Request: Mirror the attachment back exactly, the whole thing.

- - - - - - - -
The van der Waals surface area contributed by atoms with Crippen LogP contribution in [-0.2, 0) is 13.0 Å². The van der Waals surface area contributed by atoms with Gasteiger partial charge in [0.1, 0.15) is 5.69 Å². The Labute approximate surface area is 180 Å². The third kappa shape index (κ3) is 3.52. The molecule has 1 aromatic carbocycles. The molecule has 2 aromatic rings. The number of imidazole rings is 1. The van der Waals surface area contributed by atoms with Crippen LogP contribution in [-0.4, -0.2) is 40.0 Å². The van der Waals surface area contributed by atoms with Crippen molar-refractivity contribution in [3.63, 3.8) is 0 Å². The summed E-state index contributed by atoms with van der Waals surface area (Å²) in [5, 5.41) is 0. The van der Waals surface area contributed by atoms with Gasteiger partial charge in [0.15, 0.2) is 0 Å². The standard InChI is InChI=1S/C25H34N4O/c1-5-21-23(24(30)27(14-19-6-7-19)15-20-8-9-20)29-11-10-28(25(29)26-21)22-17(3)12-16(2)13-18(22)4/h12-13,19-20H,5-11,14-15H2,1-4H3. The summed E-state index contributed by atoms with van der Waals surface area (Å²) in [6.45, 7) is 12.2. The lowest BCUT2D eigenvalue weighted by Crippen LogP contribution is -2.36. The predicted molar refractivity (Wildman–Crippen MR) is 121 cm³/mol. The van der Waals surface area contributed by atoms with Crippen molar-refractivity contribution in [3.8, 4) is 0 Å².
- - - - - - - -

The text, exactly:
The van der Waals surface area contributed by atoms with Crippen LogP contribution in [-0.2, 0) is 13.0 Å². The van der Waals surface area contributed by atoms with Gasteiger partial charge in [0.1, 0.15) is 5.69 Å². The Labute approximate surface area is 180 Å². The third kappa shape index (κ3) is 3.52. The molecule has 1 aromatic carbocycles. The molecule has 2 aromatic rings. The number of imidazole rings is 1. The van der Waals surface area contributed by atoms with Crippen LogP contribution in [-0.4, -0.2) is 40.0 Å². The van der Waals surface area contributed by atoms with Crippen molar-refractivity contribution in [3.63, 3.8) is 0 Å². The summed E-state index contributed by atoms with van der Waals surface area (Å²) in [5, 5.41) is 0. The van der Waals surface area contributed by atoms with Gasteiger partial charge in [0.15, 0.2) is 0 Å². The standard InChI is InChI=1S/C25H34N4O/c1-5-21-23(24(30)27(14-19-6-7-19)15-20-8-9-20)29-11-10-28(25(29)26-21)22-17(3)12-16(2)13-18(22)4/h12-13,19-20H,5-11,14-15H2,1-4H3. The summed E-state index contributed by atoms with van der Waals surface area (Å²) in [6.45, 7) is 12.2. The lowest BCUT2D eigenvalue weighted by Crippen LogP contribution is -2.36. The predicted molar refractivity (Wildman–Crippen MR) is 121 cm³/mol. The van der Waals surface area contributed by atoms with Crippen molar-refractivity contribution in [3.8, 4) is 0 Å².